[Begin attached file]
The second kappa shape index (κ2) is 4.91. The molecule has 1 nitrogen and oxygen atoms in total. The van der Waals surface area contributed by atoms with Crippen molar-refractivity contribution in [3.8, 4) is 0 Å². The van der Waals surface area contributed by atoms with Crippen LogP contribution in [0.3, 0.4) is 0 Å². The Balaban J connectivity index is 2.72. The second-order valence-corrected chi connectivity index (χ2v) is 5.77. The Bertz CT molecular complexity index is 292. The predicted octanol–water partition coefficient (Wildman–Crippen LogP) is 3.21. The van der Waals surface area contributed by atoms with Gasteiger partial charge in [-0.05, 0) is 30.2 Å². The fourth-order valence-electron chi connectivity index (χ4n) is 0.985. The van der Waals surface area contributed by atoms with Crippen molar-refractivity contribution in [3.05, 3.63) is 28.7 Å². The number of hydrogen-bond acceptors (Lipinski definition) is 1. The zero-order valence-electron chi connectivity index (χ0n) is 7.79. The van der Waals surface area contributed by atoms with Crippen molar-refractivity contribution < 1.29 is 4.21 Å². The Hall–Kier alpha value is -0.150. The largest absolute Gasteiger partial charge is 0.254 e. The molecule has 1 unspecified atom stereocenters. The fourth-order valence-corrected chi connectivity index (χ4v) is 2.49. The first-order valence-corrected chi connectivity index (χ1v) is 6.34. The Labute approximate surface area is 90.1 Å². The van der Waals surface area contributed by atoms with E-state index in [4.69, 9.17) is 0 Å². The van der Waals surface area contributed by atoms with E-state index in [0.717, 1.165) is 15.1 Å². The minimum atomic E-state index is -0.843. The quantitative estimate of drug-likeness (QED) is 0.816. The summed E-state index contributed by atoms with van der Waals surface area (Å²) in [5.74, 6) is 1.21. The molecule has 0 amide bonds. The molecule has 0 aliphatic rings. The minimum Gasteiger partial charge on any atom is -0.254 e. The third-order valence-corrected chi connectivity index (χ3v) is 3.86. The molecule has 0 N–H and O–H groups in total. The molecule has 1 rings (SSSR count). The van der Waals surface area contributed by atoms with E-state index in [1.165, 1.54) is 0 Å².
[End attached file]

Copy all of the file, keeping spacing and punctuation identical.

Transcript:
The second kappa shape index (κ2) is 4.91. The molecule has 1 nitrogen and oxygen atoms in total. The van der Waals surface area contributed by atoms with Crippen molar-refractivity contribution in [3.8, 4) is 0 Å². The van der Waals surface area contributed by atoms with Crippen LogP contribution in [0.3, 0.4) is 0 Å². The Balaban J connectivity index is 2.72. The second-order valence-corrected chi connectivity index (χ2v) is 5.77. The Bertz CT molecular complexity index is 292. The predicted octanol–water partition coefficient (Wildman–Crippen LogP) is 3.21. The van der Waals surface area contributed by atoms with Gasteiger partial charge in [-0.05, 0) is 30.2 Å². The fourth-order valence-electron chi connectivity index (χ4n) is 0.985. The van der Waals surface area contributed by atoms with Crippen molar-refractivity contribution in [3.05, 3.63) is 28.7 Å². The number of hydrogen-bond acceptors (Lipinski definition) is 1. The zero-order valence-electron chi connectivity index (χ0n) is 7.79. The van der Waals surface area contributed by atoms with Crippen molar-refractivity contribution < 1.29 is 4.21 Å². The Hall–Kier alpha value is -0.150. The largest absolute Gasteiger partial charge is 0.254 e. The molecule has 1 unspecified atom stereocenters. The fourth-order valence-corrected chi connectivity index (χ4v) is 2.49. The first-order valence-corrected chi connectivity index (χ1v) is 6.34. The Labute approximate surface area is 90.1 Å². The van der Waals surface area contributed by atoms with E-state index in [4.69, 9.17) is 0 Å². The van der Waals surface area contributed by atoms with E-state index in [0.717, 1.165) is 15.1 Å². The minimum atomic E-state index is -0.843. The quantitative estimate of drug-likeness (QED) is 0.816. The summed E-state index contributed by atoms with van der Waals surface area (Å²) in [5.74, 6) is 1.21. The molecule has 0 amide bonds. The molecule has 0 aliphatic rings. The minimum Gasteiger partial charge on any atom is -0.254 e. The third-order valence-corrected chi connectivity index (χ3v) is 3.86. The molecule has 0 N–H and O–H groups in total. The molecule has 1 rings (SSSR count). The van der Waals surface area contributed by atoms with E-state index in [1.165, 1.54) is 0 Å².